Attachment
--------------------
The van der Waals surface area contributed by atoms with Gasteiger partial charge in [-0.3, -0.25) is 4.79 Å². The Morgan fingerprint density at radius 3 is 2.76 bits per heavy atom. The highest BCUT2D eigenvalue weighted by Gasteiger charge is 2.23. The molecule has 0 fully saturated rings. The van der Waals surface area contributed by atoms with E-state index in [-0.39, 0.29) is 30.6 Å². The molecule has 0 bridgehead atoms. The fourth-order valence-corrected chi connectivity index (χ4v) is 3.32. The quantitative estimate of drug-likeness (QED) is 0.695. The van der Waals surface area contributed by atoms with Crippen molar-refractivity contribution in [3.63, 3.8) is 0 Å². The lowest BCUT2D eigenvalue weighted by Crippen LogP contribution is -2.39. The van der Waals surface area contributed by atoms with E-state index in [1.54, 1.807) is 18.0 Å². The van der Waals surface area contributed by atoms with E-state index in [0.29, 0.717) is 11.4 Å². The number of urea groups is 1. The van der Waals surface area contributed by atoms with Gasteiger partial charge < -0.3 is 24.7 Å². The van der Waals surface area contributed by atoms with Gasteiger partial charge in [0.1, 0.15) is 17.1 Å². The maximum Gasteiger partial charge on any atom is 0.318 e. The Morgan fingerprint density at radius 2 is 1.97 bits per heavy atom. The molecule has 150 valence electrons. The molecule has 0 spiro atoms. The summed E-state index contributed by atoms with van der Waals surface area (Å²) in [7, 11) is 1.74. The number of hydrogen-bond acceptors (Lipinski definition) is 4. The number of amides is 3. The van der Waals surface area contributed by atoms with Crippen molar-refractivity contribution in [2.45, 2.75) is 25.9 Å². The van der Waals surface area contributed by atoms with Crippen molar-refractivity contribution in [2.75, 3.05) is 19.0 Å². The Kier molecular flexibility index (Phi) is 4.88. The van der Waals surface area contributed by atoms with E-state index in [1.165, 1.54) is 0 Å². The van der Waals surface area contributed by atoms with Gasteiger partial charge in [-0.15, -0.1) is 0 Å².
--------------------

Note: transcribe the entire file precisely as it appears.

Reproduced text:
The van der Waals surface area contributed by atoms with Gasteiger partial charge in [-0.3, -0.25) is 4.79 Å². The Morgan fingerprint density at radius 3 is 2.76 bits per heavy atom. The highest BCUT2D eigenvalue weighted by Gasteiger charge is 2.23. The molecule has 0 fully saturated rings. The van der Waals surface area contributed by atoms with E-state index in [-0.39, 0.29) is 30.6 Å². The molecule has 0 bridgehead atoms. The fourth-order valence-corrected chi connectivity index (χ4v) is 3.32. The quantitative estimate of drug-likeness (QED) is 0.695. The van der Waals surface area contributed by atoms with Crippen molar-refractivity contribution in [3.63, 3.8) is 0 Å². The lowest BCUT2D eigenvalue weighted by Crippen LogP contribution is -2.39. The van der Waals surface area contributed by atoms with E-state index in [1.54, 1.807) is 18.0 Å². The van der Waals surface area contributed by atoms with E-state index in [0.29, 0.717) is 11.4 Å². The number of urea groups is 1. The van der Waals surface area contributed by atoms with Gasteiger partial charge < -0.3 is 24.7 Å². The van der Waals surface area contributed by atoms with Gasteiger partial charge in [0.1, 0.15) is 17.1 Å². The maximum Gasteiger partial charge on any atom is 0.318 e. The Morgan fingerprint density at radius 2 is 1.97 bits per heavy atom. The molecule has 150 valence electrons. The molecule has 0 spiro atoms. The summed E-state index contributed by atoms with van der Waals surface area (Å²) in [7, 11) is 1.74. The number of hydrogen-bond acceptors (Lipinski definition) is 4. The number of amides is 3. The van der Waals surface area contributed by atoms with Crippen molar-refractivity contribution in [2.45, 2.75) is 25.9 Å². The van der Waals surface area contributed by atoms with Crippen molar-refractivity contribution in [2.75, 3.05) is 19.0 Å². The Kier molecular flexibility index (Phi) is 4.88. The van der Waals surface area contributed by atoms with E-state index in [1.165, 1.54) is 0 Å². The van der Waals surface area contributed by atoms with Gasteiger partial charge in [-0.15, -0.1) is 0 Å².